“Having very high storage in the Idukki dam, before the onset of monsoon, especially with the forecast for normal to above normal rainfall, will be a big risk for the Periyar river basin as well as the lower reaches of the Chalakudy river. Immediate measures may be taken to reduce the live storage capacity at Idukki and to bring it down to around 15%,” read the letter.
The team fears that many vulnerable places that experience regular floods will be affected this year, too. In the eventuality of a flood and/or landslides during the coronavirus pandemic, the team is calling for special COVID-19 safety protocol for rescue and relief operations.
“During the 2018 and 2019 monsoons, many locations in the state had experienced extremely heavy rainfall of more than 30 cms in 24 hours, and even more than 40 cms in a day at some places, and consequent landslides and land piping (erosion)... The probability of larger floods, affecting more regions cannot be ruled out. Hence, it is likely that many people will have to be shifted to safer places, including relief camps, on one or more occasions during the monsoon. It will be a big challenge to do the rescue and relief operations while observing the COVID-19 protocols,” said the letter.
Scientists have also requested for special protocols for reservoir monitoring during high and extreme rainfall events. “During extreme rainfall, hourly or half-hourly monitoring in the catchments, inflow and outflow from the reservoir, and reservoir water level should be ensured,” they stated in the letter.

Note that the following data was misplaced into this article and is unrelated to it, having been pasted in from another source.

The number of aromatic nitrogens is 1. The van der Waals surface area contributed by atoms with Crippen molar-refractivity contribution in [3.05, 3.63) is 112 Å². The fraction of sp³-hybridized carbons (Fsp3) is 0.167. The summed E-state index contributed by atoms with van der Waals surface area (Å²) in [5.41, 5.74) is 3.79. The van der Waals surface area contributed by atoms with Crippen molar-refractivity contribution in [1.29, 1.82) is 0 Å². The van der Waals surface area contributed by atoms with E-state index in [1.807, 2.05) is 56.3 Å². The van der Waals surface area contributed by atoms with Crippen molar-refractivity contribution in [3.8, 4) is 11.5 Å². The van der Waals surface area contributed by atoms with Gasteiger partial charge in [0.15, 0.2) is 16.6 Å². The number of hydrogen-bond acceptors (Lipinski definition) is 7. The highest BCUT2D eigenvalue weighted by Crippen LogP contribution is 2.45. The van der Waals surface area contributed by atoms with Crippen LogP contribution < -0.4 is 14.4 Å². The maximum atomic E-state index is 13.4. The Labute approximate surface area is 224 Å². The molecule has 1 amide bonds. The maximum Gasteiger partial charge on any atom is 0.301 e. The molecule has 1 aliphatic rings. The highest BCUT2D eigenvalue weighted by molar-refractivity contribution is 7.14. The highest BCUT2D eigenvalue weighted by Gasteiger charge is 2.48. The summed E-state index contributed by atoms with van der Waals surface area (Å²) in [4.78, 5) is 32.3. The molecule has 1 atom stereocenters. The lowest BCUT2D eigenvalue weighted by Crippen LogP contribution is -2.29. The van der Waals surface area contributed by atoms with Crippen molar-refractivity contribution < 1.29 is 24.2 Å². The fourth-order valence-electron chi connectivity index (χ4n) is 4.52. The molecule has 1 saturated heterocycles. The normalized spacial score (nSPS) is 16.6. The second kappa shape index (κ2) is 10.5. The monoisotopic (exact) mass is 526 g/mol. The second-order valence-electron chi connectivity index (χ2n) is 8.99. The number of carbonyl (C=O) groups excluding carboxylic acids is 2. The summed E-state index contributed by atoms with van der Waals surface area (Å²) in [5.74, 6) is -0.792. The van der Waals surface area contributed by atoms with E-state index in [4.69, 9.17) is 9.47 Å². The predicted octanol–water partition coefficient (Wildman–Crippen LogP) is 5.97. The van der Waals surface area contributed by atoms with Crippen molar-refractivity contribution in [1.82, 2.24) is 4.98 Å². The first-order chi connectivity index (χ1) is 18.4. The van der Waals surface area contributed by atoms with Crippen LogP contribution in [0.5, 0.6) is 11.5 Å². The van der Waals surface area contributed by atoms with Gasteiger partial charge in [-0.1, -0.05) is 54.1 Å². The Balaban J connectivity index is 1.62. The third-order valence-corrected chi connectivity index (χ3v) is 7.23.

SP Ravi, secretary of Chalakudypuzha Samrakshana Samithi (Chalakudy river protection forum), said that the Kerala Disaster Management Authority (KSDMA) should develop special protocols and river monitoring system to prevent the excess rainfall related issues.
In the wake of low power consumption, Ravi said that KSEB should change the rule curve of the water released in the hydroelectric dams. A rule curve refers to the water level or empty space that is to be maintained in a reservoir at different points in a year.
Speaking to TNM, KSEB Director (Generation - Civil) Bibin Joseph said hydroelectric dams operate based on the rule curve. “We will increase the hydropower generation in June, which will reduce the water level. If the water level increases above the rule curve, we will release the water from these dams,” he said.
According to KSEB Chief engineer (Dam Safety and DRIP) Supriya S, the present water level in the hydroelectric dams has not gone above the rule curve.
“In all circumstances, we will inform the district disaster management committee before opening the shutters of dams in each district. KSEB has already fixed an action plan to open hydroelectric dams at various water levels,” said Supriya.
The action plan for monsoon preparedness this year has already been prepared. “The earlier action plan was modified after the 2018 flood,” added Bibin.
Sekhar L Kuriakose, Member Secretary, Kerala State Disaster Management Authority (KSDMA), told TNM, “We follow a standard operating model every year. An executive committee presided over by the state chief secretary, has already issued some directions to the district collectors in the state. Additionally, the Disaster Management State Relief Commissioner will convene a meeting before May 15 to assess the preparations by each department.”
Sekhar added that unlike in 2018, where dams were opened overnight and caught people in low-lying areas unaware, the shutters will not be opened between 6 pm and 6 am.